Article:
A new study explains why liberals have more trouble with each other.
Research has shown that liberals tend to think of themselves as more unique from their peers than they really are. Conservatives tend to think of themselves as more similar to their peers than they really are.
It’s a tantalizing explanation for the apparent difficulty in left-wing movements coalescing, while conservatives clump together disturbingly easily.
It matches with my observation of the easy “oppositionality” of left-wing people. They seem to readily find or create differences between them and their peers, as well as anyone else.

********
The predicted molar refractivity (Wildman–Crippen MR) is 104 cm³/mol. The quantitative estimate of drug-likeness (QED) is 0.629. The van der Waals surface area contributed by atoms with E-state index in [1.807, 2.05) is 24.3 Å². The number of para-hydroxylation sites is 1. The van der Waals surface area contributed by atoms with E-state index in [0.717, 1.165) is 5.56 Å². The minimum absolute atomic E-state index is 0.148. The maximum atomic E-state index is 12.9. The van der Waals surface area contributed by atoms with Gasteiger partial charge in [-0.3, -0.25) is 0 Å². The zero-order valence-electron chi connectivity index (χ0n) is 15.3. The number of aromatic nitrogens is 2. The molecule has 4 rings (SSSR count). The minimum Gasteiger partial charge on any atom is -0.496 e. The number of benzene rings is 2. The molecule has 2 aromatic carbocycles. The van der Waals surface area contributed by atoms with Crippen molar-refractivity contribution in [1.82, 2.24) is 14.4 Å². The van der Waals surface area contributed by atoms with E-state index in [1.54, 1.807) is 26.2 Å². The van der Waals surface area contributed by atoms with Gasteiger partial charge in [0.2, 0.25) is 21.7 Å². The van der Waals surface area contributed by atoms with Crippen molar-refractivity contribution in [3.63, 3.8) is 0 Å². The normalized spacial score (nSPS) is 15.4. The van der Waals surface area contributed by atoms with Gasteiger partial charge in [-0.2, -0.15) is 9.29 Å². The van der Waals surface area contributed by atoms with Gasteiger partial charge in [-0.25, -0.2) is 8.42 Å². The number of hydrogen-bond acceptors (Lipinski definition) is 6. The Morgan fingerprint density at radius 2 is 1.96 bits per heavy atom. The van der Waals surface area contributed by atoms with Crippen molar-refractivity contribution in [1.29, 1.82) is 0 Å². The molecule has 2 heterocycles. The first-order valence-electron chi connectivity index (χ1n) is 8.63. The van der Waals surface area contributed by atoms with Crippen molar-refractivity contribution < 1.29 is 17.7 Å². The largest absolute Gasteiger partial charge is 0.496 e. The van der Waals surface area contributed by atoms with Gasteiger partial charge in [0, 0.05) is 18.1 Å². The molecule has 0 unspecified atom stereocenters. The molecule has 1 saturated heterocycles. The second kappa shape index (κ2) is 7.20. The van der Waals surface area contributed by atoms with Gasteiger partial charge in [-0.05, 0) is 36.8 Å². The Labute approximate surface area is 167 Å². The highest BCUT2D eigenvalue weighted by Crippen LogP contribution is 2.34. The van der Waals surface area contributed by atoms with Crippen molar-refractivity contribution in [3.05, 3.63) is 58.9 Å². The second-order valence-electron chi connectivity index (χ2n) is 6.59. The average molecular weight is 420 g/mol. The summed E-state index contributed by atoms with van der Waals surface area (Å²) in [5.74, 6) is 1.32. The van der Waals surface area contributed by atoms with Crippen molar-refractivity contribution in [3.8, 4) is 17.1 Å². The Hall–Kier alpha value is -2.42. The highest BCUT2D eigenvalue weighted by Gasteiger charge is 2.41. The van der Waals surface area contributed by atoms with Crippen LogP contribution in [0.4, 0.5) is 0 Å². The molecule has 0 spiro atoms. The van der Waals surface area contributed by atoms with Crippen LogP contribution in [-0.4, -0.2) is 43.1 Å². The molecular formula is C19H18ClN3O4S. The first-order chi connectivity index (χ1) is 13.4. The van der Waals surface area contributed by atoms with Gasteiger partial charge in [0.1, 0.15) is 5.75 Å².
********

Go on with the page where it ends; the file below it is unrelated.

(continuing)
It has been noted that the New Zealand Labour Party is regularly riven with factions. In contrast, while differences of opinion exist within the National Party, they hold together.
The researchers think the findings explain the difficulty of the “Occupy” movement in finding common ground. The Tea Party, in contrast, has held together remarkably well despite a disparate and self-selected membership.
What is most fascinating is the suggestion that ideology is actually based on ego. The liberal ego is wants to be different from others. The conservative ego wants to be more like others.
So is politics, and difference, all in the mind?